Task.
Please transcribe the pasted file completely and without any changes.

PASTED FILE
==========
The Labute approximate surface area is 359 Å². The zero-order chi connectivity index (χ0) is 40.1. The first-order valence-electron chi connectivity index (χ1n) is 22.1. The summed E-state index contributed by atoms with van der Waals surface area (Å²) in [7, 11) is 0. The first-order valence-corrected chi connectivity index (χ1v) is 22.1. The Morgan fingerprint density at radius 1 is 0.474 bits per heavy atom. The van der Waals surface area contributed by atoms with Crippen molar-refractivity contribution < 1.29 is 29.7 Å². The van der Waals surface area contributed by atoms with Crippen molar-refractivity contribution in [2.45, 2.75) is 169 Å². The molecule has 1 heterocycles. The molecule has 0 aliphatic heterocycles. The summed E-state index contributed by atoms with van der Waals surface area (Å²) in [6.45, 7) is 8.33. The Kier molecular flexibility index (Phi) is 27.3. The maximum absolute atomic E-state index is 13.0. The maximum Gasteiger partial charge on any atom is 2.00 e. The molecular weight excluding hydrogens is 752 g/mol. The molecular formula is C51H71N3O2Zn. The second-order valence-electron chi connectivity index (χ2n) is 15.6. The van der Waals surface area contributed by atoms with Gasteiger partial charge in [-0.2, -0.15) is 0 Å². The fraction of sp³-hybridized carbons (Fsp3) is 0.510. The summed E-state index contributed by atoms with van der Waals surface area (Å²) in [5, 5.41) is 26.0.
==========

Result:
The Labute approximate surface area is 359 Å². The zero-order chi connectivity index (χ0) is 40.1. The first-order valence-electron chi connectivity index (χ1n) is 22.1. The summed E-state index contributed by atoms with van der Waals surface area (Å²) in [7, 11) is 0. The first-order valence-corrected chi connectivity index (χ1v) is 22.1. The Morgan fingerprint density at radius 1 is 0.474 bits per heavy atom. The van der Waals surface area contributed by atoms with Crippen molar-refractivity contribution < 1.29 is 29.7 Å². The van der Waals surface area contributed by atoms with Crippen molar-refractivity contribution in [2.45, 2.75) is 169 Å². The molecule has 1 heterocycles. The molecule has 0 aliphatic heterocycles. The summed E-state index contributed by atoms with van der Waals surface area (Å²) in [6.45, 7) is 8.33. The Kier molecular flexibility index (Phi) is 27.3. The maximum absolute atomic E-state index is 13.0. The maximum Gasteiger partial charge on any atom is 2.00 e. The molecular weight excluding hydrogens is 752 g/mol. The molecular formula is C51H71N3O2Zn. The second-order valence-electron chi connectivity index (χ2n) is 15.6. The van der Waals surface area contributed by atoms with Gasteiger partial charge in [-0.2, -0.15) is 0 Å². The fraction of sp³-hybridized carbons (Fsp3) is 0.510. The summed E-state index contributed by atoms with van der Waals surface area (Å²) in [5, 5.41) is 26.0.